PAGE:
Oh my God!
Someone asked me the other day if I was superstitious. Before I could reply the person also asked if I prayed. I’m not sure if these were serious enquiries because my interlocutor didn’t wait for an answer. Karan Thapar writes.india Updated: Mar 06, 2011 13:21 IST
Someone asked me the other day if I was superstitious. Before I could reply the person also asked if I prayed. I’m not sure if these were serious enquiries because my interlocutor didn’t wait for an answer. But the questions made me think about my relationship with God and how it’s changed over the years. It’s a weird story but I wonder if it’s all that unique?
Let me start like this. Somewhere in the film Anne of a Thousand Days, Henry the VIIIth says, “When the King of England prays God answers.” I must admit there have been occasions when I’ve felt the same. Except in my case it wasn’t prayer but a bargain.
Right up till my 30s I would often strike a deal with God. When I wanted something so desperately I was prepared to sacrifice for it, I would enter into an agreement. “I’m going to give up X, Y and Z and, in return, I want you to do A for me.”
Even though this was done unilaterally, I felt confident that if I made the sacrifice first God would not fail me. I was often right. Thus I managed decent school grades, admission to Cambridge and a few prizes and awards I badly wanted.
Unfortunately, when I most needed his co-operation God refused. At the time my wife, Nisha, was in a coma and fast fading. But the deal I made wasn’t honoured. After that I gave up making bargains.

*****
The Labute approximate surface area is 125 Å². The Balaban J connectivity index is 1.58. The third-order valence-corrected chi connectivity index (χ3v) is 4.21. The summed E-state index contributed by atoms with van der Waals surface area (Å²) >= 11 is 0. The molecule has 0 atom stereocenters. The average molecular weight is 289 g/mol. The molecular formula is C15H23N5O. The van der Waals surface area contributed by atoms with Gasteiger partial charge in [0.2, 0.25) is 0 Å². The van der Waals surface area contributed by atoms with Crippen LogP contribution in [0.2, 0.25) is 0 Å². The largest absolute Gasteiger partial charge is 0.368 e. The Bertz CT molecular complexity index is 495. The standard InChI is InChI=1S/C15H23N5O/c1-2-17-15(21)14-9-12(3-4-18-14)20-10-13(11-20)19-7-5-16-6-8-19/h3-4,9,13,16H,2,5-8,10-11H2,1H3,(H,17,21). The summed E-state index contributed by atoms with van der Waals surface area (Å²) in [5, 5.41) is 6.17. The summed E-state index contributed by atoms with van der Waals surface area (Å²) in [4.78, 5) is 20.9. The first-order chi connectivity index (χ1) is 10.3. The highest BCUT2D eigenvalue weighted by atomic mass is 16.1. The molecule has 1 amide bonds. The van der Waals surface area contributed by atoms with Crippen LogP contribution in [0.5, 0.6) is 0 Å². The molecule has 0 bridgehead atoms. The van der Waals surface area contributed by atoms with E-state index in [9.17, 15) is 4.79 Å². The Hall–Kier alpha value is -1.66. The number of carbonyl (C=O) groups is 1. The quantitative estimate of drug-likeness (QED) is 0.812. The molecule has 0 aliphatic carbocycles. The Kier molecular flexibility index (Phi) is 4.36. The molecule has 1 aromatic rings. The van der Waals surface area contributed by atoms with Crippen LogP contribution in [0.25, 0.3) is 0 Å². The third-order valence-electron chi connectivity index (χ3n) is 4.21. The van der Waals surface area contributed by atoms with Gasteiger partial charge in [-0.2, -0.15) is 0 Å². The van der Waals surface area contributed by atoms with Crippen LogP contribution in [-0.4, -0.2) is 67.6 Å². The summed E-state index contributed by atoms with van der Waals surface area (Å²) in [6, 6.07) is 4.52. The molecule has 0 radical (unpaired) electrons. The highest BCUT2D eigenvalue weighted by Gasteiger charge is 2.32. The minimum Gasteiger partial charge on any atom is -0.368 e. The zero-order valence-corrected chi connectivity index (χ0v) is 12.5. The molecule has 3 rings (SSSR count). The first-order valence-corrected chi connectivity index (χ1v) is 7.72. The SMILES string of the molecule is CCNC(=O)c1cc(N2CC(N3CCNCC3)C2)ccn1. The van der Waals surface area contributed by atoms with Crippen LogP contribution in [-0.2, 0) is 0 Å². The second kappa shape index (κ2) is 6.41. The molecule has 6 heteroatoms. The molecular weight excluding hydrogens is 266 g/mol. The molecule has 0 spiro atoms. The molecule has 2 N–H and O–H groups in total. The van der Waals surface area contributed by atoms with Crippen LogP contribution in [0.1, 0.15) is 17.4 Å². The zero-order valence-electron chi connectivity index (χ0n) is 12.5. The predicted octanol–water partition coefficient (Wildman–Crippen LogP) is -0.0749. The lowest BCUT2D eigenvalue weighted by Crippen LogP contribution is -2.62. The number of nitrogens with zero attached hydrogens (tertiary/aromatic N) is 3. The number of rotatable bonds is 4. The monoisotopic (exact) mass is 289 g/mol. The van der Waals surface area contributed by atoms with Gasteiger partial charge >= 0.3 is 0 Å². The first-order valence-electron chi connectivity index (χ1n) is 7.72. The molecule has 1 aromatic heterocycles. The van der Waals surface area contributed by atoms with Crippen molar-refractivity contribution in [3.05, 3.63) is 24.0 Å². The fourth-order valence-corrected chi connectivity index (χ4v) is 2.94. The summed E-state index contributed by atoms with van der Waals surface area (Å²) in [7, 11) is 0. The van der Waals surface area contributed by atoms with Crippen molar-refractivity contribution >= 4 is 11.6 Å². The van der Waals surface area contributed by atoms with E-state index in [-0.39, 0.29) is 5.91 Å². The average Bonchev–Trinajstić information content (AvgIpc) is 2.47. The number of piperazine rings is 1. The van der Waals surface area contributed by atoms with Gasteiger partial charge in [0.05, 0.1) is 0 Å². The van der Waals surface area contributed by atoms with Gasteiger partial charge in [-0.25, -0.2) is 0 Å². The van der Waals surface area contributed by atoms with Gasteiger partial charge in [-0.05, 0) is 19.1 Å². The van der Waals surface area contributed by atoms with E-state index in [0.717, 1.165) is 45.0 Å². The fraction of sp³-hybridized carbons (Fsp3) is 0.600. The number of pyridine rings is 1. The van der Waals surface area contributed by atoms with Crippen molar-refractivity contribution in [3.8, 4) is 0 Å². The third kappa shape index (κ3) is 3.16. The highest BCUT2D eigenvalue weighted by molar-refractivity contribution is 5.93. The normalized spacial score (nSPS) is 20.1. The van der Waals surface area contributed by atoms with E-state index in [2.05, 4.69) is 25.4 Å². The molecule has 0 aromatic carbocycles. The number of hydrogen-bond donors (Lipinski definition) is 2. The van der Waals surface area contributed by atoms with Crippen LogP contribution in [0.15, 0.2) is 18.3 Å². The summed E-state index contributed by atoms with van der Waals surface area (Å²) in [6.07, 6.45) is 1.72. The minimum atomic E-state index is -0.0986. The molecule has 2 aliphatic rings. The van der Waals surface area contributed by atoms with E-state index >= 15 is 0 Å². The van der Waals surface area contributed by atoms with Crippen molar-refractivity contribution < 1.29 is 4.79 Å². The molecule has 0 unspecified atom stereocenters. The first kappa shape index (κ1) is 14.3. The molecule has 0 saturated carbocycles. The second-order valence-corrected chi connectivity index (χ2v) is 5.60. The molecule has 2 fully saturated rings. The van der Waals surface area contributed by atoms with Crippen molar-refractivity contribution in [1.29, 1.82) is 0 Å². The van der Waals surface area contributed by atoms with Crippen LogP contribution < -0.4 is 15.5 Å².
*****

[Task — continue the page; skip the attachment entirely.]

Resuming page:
The paradox is that almost simultaneously my attitude to and acceptance of God changed in the other direction. As a teenager and right through university I would not admit to believing in him. I called myself an agnostic. It was a convenient half-way position between atheism and belief.
Of course, this intellectual position was contradicted by the emotional bargains I kept striking. But I lived with the contradiction.
The change that occurred after Nisha’s death was small, simple but significant. From not knowing if God existed and thus being sceptical I switched to not wanting to risk he might be there and thus offending him. My new position became ‘I don’t know for sure but I’m prepared to accept he does exist’. From caution — or fear, if you prefer — was this new belief born. Today when I pray — and it’s still out of want rather than habit or duty — I address my pleas to all the Gods I know. There’s none I exclude because I can’t be sure which is the right one! So not just Ram, Krishna, Jesus, Allah but also Buddha, Mahavir, Guru Nanak, Yahweh and Zarathustra feature in my prayers.
It’s now over 20 years since Nisha’s death and, except once, I haven’t bargained with God or, rather, with any of the Gods on my list of prayer. That phase is over. I’m now a believer except there’s no single name of God I place my trust in. I believe in God with a capital G and that means all his manifestations and avatars.
It also follows I have no real religion. Faith yes, religion no. Just as I’m happy to perform the aarti so, too, would I be willing to take communion or do namaz. It’s not the act that matters but the God it’s addressed to and the possibility he’s the right one.
I know this sounds a bit like an insurance policy. I’m spreading my bets and guarding against all eventualities. But, then, isn’t that what God’s about?
The views expressed by the author are personal